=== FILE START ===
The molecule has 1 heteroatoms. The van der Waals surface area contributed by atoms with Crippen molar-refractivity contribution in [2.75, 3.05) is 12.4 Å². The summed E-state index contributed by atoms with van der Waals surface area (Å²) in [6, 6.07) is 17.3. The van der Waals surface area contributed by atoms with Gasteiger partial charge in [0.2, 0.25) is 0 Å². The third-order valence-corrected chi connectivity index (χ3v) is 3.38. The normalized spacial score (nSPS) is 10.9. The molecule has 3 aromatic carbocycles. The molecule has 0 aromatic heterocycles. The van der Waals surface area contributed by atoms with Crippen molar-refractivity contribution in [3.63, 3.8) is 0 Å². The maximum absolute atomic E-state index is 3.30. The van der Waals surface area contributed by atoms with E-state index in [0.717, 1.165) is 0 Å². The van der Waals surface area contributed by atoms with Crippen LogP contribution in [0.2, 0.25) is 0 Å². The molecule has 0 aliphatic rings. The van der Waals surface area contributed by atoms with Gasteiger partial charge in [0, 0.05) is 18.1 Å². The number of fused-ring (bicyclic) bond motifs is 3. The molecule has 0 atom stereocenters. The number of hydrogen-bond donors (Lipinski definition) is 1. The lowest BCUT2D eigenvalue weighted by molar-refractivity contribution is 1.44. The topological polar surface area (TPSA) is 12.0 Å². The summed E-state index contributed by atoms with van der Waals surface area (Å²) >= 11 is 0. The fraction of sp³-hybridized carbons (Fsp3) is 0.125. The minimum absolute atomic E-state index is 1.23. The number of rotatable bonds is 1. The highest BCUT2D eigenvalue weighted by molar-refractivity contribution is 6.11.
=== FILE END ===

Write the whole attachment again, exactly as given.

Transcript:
The molecule has 1 heteroatoms. The van der Waals surface area contributed by atoms with Crippen molar-refractivity contribution in [2.75, 3.05) is 12.4 Å². The summed E-state index contributed by atoms with van der Waals surface area (Å²) in [6, 6.07) is 17.3. The van der Waals surface area contributed by atoms with Gasteiger partial charge in [0.2, 0.25) is 0 Å². The third-order valence-corrected chi connectivity index (χ3v) is 3.38. The normalized spacial score (nSPS) is 10.9. The molecule has 3 aromatic carbocycles. The molecule has 0 aromatic heterocycles. The van der Waals surface area contributed by atoms with Crippen molar-refractivity contribution in [3.63, 3.8) is 0 Å². The maximum absolute atomic E-state index is 3.30. The van der Waals surface area contributed by atoms with E-state index in [0.717, 1.165) is 0 Å². The van der Waals surface area contributed by atoms with Crippen LogP contribution in [0.2, 0.25) is 0 Å². The molecule has 0 aliphatic rings. The van der Waals surface area contributed by atoms with Gasteiger partial charge in [0, 0.05) is 18.1 Å². The number of fused-ring (bicyclic) bond motifs is 3. The molecule has 0 atom stereocenters. The number of hydrogen-bond donors (Lipinski definition) is 1. The lowest BCUT2D eigenvalue weighted by molar-refractivity contribution is 1.44. The topological polar surface area (TPSA) is 12.0 Å². The summed E-state index contributed by atoms with van der Waals surface area (Å²) >= 11 is 0. The fraction of sp³-hybridized carbons (Fsp3) is 0.125. The minimum absolute atomic E-state index is 1.23. The number of rotatable bonds is 1. The highest BCUT2D eigenvalue weighted by molar-refractivity contribution is 6.11.